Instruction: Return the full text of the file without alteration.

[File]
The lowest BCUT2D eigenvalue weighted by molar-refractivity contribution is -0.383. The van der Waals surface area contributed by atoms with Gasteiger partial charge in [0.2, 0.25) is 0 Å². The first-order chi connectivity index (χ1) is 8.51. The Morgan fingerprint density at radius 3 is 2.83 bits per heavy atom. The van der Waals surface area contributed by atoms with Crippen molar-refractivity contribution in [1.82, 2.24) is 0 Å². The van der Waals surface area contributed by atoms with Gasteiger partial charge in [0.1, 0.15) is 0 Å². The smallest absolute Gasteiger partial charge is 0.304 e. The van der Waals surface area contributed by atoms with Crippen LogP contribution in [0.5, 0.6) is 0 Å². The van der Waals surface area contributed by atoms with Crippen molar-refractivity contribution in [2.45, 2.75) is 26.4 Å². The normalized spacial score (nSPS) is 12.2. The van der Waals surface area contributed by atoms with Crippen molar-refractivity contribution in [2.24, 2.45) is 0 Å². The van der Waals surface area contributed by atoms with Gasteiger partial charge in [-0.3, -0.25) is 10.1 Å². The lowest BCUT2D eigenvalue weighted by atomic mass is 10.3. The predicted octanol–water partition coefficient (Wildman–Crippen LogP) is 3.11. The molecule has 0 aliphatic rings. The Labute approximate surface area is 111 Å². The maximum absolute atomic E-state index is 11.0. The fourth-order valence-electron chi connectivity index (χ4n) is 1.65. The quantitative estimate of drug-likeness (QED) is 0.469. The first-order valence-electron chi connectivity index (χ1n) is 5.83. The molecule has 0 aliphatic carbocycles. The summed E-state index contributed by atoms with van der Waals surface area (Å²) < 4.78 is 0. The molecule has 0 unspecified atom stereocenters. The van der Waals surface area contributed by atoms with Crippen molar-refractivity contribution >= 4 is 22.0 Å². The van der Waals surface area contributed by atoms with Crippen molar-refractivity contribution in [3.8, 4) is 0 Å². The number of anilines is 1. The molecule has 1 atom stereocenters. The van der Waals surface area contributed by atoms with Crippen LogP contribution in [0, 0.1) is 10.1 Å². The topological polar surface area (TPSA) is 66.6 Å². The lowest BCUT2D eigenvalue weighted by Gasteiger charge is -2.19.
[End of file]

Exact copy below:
The lowest BCUT2D eigenvalue weighted by molar-refractivity contribution is -0.383. The van der Waals surface area contributed by atoms with Gasteiger partial charge in [0.2, 0.25) is 0 Å². The first-order chi connectivity index (χ1) is 8.51. The Morgan fingerprint density at radius 3 is 2.83 bits per heavy atom. The van der Waals surface area contributed by atoms with Crippen molar-refractivity contribution in [1.82, 2.24) is 0 Å². The van der Waals surface area contributed by atoms with Gasteiger partial charge in [0.1, 0.15) is 0 Å². The smallest absolute Gasteiger partial charge is 0.304 e. The van der Waals surface area contributed by atoms with Crippen LogP contribution in [0.5, 0.6) is 0 Å². The van der Waals surface area contributed by atoms with Crippen molar-refractivity contribution in [2.45, 2.75) is 26.4 Å². The normalized spacial score (nSPS) is 12.2. The van der Waals surface area contributed by atoms with Crippen molar-refractivity contribution in [2.24, 2.45) is 0 Å². The van der Waals surface area contributed by atoms with Gasteiger partial charge in [-0.3, -0.25) is 10.1 Å². The lowest BCUT2D eigenvalue weighted by atomic mass is 10.3. The predicted octanol–water partition coefficient (Wildman–Crippen LogP) is 3.11. The molecule has 0 aliphatic rings. The Labute approximate surface area is 111 Å². The maximum absolute atomic E-state index is 11.0. The fourth-order valence-electron chi connectivity index (χ4n) is 1.65. The quantitative estimate of drug-likeness (QED) is 0.469. The first-order valence-electron chi connectivity index (χ1n) is 5.83. The molecule has 0 aliphatic carbocycles. The summed E-state index contributed by atoms with van der Waals surface area (Å²) < 4.78 is 0. The molecule has 0 unspecified atom stereocenters. The van der Waals surface area contributed by atoms with Crippen molar-refractivity contribution >= 4 is 22.0 Å². The van der Waals surface area contributed by atoms with Crippen molar-refractivity contribution in [3.8, 4) is 0 Å². The number of anilines is 1. The molecule has 1 atom stereocenters. The van der Waals surface area contributed by atoms with Crippen LogP contribution in [0, 0.1) is 10.1 Å². The topological polar surface area (TPSA) is 66.6 Å². The lowest BCUT2D eigenvalue weighted by Gasteiger charge is -2.19.